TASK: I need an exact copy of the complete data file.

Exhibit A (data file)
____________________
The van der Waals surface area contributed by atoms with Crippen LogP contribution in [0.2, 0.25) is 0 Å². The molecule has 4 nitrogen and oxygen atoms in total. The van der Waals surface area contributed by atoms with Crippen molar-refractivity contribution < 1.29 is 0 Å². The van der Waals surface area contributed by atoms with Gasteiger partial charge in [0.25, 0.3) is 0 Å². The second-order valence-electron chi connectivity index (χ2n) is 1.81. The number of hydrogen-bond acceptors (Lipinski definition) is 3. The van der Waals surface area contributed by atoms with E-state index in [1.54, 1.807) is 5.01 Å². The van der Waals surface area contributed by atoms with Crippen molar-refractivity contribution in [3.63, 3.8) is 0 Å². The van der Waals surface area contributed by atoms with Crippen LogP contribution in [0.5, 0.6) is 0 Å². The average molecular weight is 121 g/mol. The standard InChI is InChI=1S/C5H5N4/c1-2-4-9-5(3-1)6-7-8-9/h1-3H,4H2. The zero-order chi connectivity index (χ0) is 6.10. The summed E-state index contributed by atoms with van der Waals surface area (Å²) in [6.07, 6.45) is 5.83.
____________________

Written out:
The van der Waals surface area contributed by atoms with Crippen LogP contribution in [0.2, 0.25) is 0 Å². The molecule has 4 nitrogen and oxygen atoms in total. The van der Waals surface area contributed by atoms with Crippen molar-refractivity contribution < 1.29 is 0 Å². The van der Waals surface area contributed by atoms with Gasteiger partial charge in [0.25, 0.3) is 0 Å². The second-order valence-electron chi connectivity index (χ2n) is 1.81. The number of hydrogen-bond acceptors (Lipinski definition) is 3. The van der Waals surface area contributed by atoms with E-state index in [1.54, 1.807) is 5.01 Å². The van der Waals surface area contributed by atoms with Crippen molar-refractivity contribution in [3.63, 3.8) is 0 Å². The van der Waals surface area contributed by atoms with Crippen LogP contribution in [0.5, 0.6) is 0 Å². The average molecular weight is 121 g/mol. The standard InChI is InChI=1S/C5H5N4/c1-2-4-9-5(3-1)6-7-8-9/h1-3H,4H2. The zero-order chi connectivity index (χ0) is 6.10. The summed E-state index contributed by atoms with van der Waals surface area (Å²) in [6.07, 6.45) is 5.83.